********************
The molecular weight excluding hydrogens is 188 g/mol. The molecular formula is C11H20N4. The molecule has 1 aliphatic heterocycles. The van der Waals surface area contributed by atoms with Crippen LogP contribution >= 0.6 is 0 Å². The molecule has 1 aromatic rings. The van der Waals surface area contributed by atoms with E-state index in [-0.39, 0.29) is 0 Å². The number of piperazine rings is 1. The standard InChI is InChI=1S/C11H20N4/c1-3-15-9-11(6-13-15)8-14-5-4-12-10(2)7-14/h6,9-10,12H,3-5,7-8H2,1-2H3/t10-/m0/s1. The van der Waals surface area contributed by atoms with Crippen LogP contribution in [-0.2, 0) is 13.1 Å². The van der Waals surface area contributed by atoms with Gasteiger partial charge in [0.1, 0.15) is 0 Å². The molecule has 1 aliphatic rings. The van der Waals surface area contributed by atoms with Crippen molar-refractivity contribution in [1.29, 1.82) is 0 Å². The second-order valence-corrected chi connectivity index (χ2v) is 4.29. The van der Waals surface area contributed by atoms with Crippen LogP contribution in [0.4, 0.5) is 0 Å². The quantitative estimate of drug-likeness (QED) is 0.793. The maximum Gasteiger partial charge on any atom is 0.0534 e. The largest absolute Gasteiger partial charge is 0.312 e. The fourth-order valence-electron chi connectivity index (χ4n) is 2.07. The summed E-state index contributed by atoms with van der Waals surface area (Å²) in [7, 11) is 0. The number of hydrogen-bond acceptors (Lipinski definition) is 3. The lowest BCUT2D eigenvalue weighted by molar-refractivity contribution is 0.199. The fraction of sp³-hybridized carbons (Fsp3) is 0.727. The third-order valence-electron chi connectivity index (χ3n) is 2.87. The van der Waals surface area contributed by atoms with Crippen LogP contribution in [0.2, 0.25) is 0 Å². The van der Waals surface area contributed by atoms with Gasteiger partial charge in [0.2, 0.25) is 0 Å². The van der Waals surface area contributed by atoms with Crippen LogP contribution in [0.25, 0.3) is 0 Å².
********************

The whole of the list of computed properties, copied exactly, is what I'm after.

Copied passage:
The molecular weight excluding hydrogens is 188 g/mol. The molecular formula is C11H20N4. The molecule has 1 aliphatic heterocycles. The van der Waals surface area contributed by atoms with Crippen LogP contribution >= 0.6 is 0 Å². The molecule has 1 aromatic rings. The van der Waals surface area contributed by atoms with E-state index in [-0.39, 0.29) is 0 Å². The number of piperazine rings is 1. The standard InChI is InChI=1S/C11H20N4/c1-3-15-9-11(6-13-15)8-14-5-4-12-10(2)7-14/h6,9-10,12H,3-5,7-8H2,1-2H3/t10-/m0/s1. The van der Waals surface area contributed by atoms with Crippen LogP contribution in [-0.2, 0) is 13.1 Å². The van der Waals surface area contributed by atoms with Gasteiger partial charge in [0.1, 0.15) is 0 Å². The molecule has 1 aliphatic rings. The van der Waals surface area contributed by atoms with Crippen molar-refractivity contribution in [1.29, 1.82) is 0 Å². The second-order valence-corrected chi connectivity index (χ2v) is 4.29. The van der Waals surface area contributed by atoms with Crippen LogP contribution in [0.4, 0.5) is 0 Å². The quantitative estimate of drug-likeness (QED) is 0.793. The maximum Gasteiger partial charge on any atom is 0.0534 e. The largest absolute Gasteiger partial charge is 0.312 e. The fourth-order valence-electron chi connectivity index (χ4n) is 2.07. The summed E-state index contributed by atoms with van der Waals surface area (Å²) in [7, 11) is 0. The number of hydrogen-bond acceptors (Lipinski definition) is 3. The lowest BCUT2D eigenvalue weighted by molar-refractivity contribution is 0.199. The fraction of sp³-hybridized carbons (Fsp3) is 0.727. The third-order valence-electron chi connectivity index (χ3n) is 2.87. The van der Waals surface area contributed by atoms with Crippen LogP contribution in [0.2, 0.25) is 0 Å². The van der Waals surface area contributed by atoms with Gasteiger partial charge in [0.2, 0.25) is 0 Å². The van der Waals surface area contributed by atoms with Crippen LogP contribution in [0.25, 0.3) is 0 Å².